For generations, Megan Holmes’ family has passed down the tradition of giving children pajamas from Mrs. Claus on Christmas Eve. But last year, when her 5-year-old son asked who “Jammie Claus” was, Holmes, associate professor at the Jack, Joseph and Morton Mandel School of Applied Social Sciences, knew it was time to share their family tradition with others.
The result was a children’s book, titled Jammie Claus: The Tradition of Unconditional Giving, authored by four generations of Holmes’s family: her, grandmother, Diana E. Schneider, mother, Linda K. O’Dell, and daughter, Madeline. Holmes and O’Dell illustrated the book.
In the book, Holmes and her family present Mrs. Claus—who they name Holly Kringle-Claus and nickname “Jammie Claus”—as a strong female leader who delivers pajamas to children on Christmas Eve, whether or not they’ve been good or bad. Because she gives to all children, Jammie Claus represents a message of unconditional giving and kindness.
“It’s the right time in history with all the focus on female empowerment and women’s leadership; it was really time to shine that light on her and give her a voice,” Holmes said.
With Schneider and O’Dell based in California and Holmes and her daughter in Ohio, much of the writing for the book was done via texting, resulting in plenty of dialogue surrounding all that Jammie Claus should represent.
“What I think was really interesting about it was that we really have four generations of feminism in this,” Holmes said.
That meant that their viewpoints of how Jammie Claus should be positioned varied, from wanting her to be the strong woman behind the man to being on equal ground to being uplifted. At one point, they debated whether she should wear pants or a dress when she flies. Ultimately, they decided on a pantsuit as a “symbol of empowerment.”
“All of it was a back and forth until we got the story right, until we honored all of our own lenses of feminism,” Holmes said.
Jammie Claus does retain some more “traditional” roles, including as a baker. With those skills, she makes a gingerbread sleigh that she flies aboard to deliver the pajamas.
The book also has ties to Holmes’ area of research, which involves empowering women and promoting resilience in children. It was a lens Holmes, the founding director of the Center on Trauma and Adversity, sought to bring to the book as they developed the text. She wanted to ensure that the book highlighted the need for children to feel valued and loved—underscored by the fact that Jammie Claus gives unconditionally.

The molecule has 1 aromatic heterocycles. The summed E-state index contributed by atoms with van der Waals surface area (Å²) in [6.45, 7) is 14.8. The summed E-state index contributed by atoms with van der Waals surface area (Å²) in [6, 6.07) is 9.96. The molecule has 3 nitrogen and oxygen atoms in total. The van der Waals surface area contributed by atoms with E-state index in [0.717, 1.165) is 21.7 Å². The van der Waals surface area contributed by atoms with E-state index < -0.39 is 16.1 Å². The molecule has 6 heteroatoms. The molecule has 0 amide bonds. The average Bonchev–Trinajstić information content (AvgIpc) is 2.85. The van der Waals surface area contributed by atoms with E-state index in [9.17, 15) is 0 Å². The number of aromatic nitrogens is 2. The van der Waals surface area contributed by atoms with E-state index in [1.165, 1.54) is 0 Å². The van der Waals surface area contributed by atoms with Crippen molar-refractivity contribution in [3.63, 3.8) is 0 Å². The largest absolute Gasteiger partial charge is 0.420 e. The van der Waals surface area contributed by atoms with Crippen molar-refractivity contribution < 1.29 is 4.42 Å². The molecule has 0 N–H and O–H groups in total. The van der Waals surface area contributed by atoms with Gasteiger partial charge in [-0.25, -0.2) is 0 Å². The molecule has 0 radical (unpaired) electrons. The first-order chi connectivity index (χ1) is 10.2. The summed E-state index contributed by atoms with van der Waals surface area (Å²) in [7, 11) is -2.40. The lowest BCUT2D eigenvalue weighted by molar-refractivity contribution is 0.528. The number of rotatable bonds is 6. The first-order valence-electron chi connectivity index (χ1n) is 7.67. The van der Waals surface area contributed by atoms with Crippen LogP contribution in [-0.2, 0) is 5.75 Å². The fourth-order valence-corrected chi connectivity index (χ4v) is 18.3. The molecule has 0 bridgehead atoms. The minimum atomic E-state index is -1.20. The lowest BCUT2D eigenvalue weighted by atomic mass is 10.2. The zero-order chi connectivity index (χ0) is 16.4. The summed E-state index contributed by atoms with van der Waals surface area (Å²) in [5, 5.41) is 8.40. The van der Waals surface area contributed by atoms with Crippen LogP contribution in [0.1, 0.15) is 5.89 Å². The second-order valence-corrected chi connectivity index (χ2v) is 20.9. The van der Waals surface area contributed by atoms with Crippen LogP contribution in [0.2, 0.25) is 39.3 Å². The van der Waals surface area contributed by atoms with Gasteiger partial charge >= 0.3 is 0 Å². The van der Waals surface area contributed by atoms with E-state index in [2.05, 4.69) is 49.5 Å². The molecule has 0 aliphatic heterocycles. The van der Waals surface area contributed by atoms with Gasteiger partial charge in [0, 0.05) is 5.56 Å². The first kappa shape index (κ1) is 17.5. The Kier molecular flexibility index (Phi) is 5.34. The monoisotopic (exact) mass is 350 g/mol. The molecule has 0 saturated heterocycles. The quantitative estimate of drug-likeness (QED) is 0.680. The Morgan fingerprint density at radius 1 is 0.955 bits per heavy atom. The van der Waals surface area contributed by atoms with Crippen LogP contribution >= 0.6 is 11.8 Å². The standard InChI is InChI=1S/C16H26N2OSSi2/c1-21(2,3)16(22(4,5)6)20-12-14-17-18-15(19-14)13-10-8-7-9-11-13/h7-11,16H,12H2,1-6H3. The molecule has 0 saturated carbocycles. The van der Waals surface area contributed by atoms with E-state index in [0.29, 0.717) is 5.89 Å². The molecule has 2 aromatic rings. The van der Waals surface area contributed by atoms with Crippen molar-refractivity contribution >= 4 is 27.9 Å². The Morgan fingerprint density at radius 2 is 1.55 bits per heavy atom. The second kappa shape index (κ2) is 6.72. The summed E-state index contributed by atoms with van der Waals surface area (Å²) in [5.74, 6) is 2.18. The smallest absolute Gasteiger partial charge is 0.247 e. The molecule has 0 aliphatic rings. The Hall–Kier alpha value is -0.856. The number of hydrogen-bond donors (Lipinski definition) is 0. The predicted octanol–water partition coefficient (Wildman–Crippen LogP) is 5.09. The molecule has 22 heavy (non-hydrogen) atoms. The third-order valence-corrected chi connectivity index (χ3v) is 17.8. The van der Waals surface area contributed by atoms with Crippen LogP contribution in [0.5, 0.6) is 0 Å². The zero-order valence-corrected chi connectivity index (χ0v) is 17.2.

Holmes and her family also furthered the connection to her research by designating that all profits made from “empowerment head scarves” (think: Rosie the Riveter), which Jammie Claus wears in the book, go toward Cleveland Sews, a program through the Cosmic Bobbins Foundation that aims to give individuals a sustainable income. The head scarves are sold separately from the book.
The book is sold with a bag that children leave out for Jammie Claus to fill on Christmas Eve. Through Dec. 18, 10% of the proceeds of all products (with the exception of the head scarves) will go toward buying pajamas for children in shelters.
Find out more about Jammie Claus, but first, learn about Holmes in this week’s five questions.
1. What’s something you don’t know how to do but would like to learn?
I don’t know how to skateboard and I would love to be able to skateboard across campus.
2. Who’s the best teacher you’ve ever had?
His name is Dr. [David] Kobus from San Diego State University, where I got my bachelor’s degree. He introduced me to research. I was a TA for his class, which meant that I could help him with his research projects as well. It’s what got me interested in the idea of scientific questions and testing and hypotheses. It really led me down a path of pursuing research.
3. Where do you most like to travel?
I most like to travel to lakes because I’m a water skier and I love being surrounded by water. I find it really calming and soothing.
4. If you could go back in time and tell a younger version of yourself something, what would you say?
I would tell myself to persist and use your voice louder and stronger when you know things are wrong because it’s not yourself you’re changing it for, but it’s for the next generation that you’re trying to make a change for.
5. What’s your favorite thing about Case Western Reserve?
Definitely the students. My contact is with Mandel School students—they are so passionate about making a change in the world and so excited about being social workers. They bring so much great experience around what they’ve encountered in the community and what they’ve seen that is wrong and they want to change.